A group of 11 investors has asked new Securities and Exchange Commission chair Gary Gensler to perform a major housecleaning at the Public Company Accounting Oversight Board.

The investors, former members of the PCAOB’s Investor Advisory Group (IAG), accuse the PCAOB of “drifting away” from its “core mission of investor protection” in the past for years and say urgent action is needed to “restore investor trust and confidence in the quality of public company audits in the United States.”

In an April 19 letter to Gensler, the group called on the SEC to (1) fill the one vacancy on the PCAOB with someone “who is independent of auditing firms, highly competent, and historically supportive of investors’ concerns relating to audit firm oversight and independence”; (2) appoint that person chair of the Board; and (3) restore the PCAOB’s advisory groups, including the IAG.

SEC Chair Gary Gensler

“There is considerable heavy lifting ahead to return the PCAOB’s focus to its primary mission of investor protection,” the letter reads. “Given their track record, we do not believe the current PCAOB Board members are up to the task of re-focusing the PCAOB on its core mission because they are responsible for the dramatic shift away from what investors expect.”

There is a note of political reprisal in the pressure being applied on the SEC and PCAOB. In 2017, in the wake of the KPMG-PCAOB cheating scandal, Trump SEC Chairman Jay Clayton installed a new chair and three new Board members (one vacancy still exists), even though traditionally members have served for more than one five-year term. (A 2010 Supreme Court decision, Free Enterprise Fund v. PCAOB, gave the SEC the power to fire any PCAOB board member at any time.)

Progressive political groups, including Americans for Financial Reform and Public Citizen, have backed the call to undo the changes made at the Board under the Trump administration.

The April 19 letter contains an extensive list of those changes, among them that the PCAOB has failed to hold regular board meetings and make public its agenda when there was a meeting; has ceased holding roundtables and public meetings when proposed concepts are up for discussion and debate; and has eliminated the solicitation of public comment on PCAOB rulemaking “as evidenced by the PCAOB’s recent failure to seek public comment on the material revision of the PCAOB’s auditor independence rules.”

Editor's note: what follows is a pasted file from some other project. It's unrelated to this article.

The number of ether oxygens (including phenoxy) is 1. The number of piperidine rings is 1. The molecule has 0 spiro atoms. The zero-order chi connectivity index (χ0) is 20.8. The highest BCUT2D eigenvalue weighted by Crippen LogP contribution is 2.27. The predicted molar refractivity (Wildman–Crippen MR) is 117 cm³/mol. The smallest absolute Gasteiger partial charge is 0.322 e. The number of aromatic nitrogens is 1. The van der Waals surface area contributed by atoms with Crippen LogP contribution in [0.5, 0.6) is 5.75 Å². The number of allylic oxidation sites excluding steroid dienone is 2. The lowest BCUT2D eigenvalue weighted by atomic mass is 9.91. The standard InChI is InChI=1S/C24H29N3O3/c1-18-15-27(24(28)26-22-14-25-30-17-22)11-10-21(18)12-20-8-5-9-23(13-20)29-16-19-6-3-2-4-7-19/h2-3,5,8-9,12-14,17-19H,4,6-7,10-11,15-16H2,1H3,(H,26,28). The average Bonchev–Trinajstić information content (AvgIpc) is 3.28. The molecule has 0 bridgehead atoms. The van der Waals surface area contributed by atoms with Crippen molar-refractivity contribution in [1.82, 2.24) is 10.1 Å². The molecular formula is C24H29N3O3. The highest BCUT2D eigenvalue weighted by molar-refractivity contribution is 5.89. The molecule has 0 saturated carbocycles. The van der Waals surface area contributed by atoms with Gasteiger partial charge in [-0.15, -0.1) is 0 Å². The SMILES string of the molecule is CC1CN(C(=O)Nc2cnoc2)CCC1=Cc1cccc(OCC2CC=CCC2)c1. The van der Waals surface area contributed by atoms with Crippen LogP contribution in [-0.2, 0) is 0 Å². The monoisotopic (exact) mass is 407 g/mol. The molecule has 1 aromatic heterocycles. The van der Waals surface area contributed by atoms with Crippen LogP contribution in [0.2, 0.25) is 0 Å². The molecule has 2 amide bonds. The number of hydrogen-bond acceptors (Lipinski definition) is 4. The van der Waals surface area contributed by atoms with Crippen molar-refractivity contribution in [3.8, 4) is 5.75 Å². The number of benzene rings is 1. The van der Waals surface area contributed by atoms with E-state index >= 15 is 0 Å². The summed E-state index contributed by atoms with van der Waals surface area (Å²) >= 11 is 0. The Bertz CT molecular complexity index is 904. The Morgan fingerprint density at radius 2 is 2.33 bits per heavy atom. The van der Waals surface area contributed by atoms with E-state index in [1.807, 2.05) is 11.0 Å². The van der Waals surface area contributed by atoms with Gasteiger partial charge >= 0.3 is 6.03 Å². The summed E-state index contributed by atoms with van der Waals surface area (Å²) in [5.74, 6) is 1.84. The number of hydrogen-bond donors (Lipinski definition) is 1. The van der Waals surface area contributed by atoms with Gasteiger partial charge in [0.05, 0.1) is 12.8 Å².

The investors also say that the PCAOB has failed to act on investor recommendations concerning needed standards reform in the areas of “disclosure of audit quality metrics, auditing non-compliance with laws and regulations, going concern audit opinions, and the need for auditor involvement with other information in filings with the SEC, such as disclosures of the impact of climate change and non-GAAP measures.”

The letter also notes that in 2018 the PCAOB reduced its own budget “including for its critical inspections function.” The move has “significantly hampered the Board’s ability to revamp its old interim auditing and quality control standards, inspect the audits of each of the largest public companies on a realistic timetable, and take timely, transparent enforcement actions,” according to the investor’s group.

A recently released Cornerstone Research analysis pointed out that PCAOB enforcement actions fell 46% in 2020 over 2019 and that the number of PCAOB actions disclosed was the lowest in six years. In addition, for the second year in a row, the PCAOB did not disclose any actions about audits of broker-dealers.

“The PCAOB finalized fewer actions in each quarter of 2020 than the corresponding quarter in each of the last three years, and PCAOB enforcement activity for 2020 as a whole was the lowest of any year since we have been reporting on the data,” said Alison Forman, a principal at Cornerstone Research who co-authored the report.

SEC Chair Gensler has not commented on the investor letter or the enforcement numbers. But PCAOB spokesperson Jackie Cottrell told Accounting Today that “[the PCAOB’s] strategic approach is to prevent audit violations from occurring in the first place, which if we do effectively, will naturally lead to fewer enforcement cases. That’s a good thing for audit quality and investors. We continue, of course, to prioritize and pursue vigorously cases involving violations of PCAOB standards, PCAOB rules, and related securities laws. Our investigative pipeline remains consistent with prior years.”

While the PCAOB has no known plans to restore the IAG, on March 30, it did approve the formation of a new standards advisory group (SAG) that will include stakeholders outside of the audit profession. The 18-person SAG will include investors, audit committee members or directors, financial reporting oversight personnel, and academics.

Signers to the April 19 letter included Amy C. McGarrity, chief investment officer of the Colorado Public Employees’ Retirement Association; Anne Simpson, managing investment director of the California Public Employees’ Retirement System; and Lynne Turner, former SEC chief accountant.

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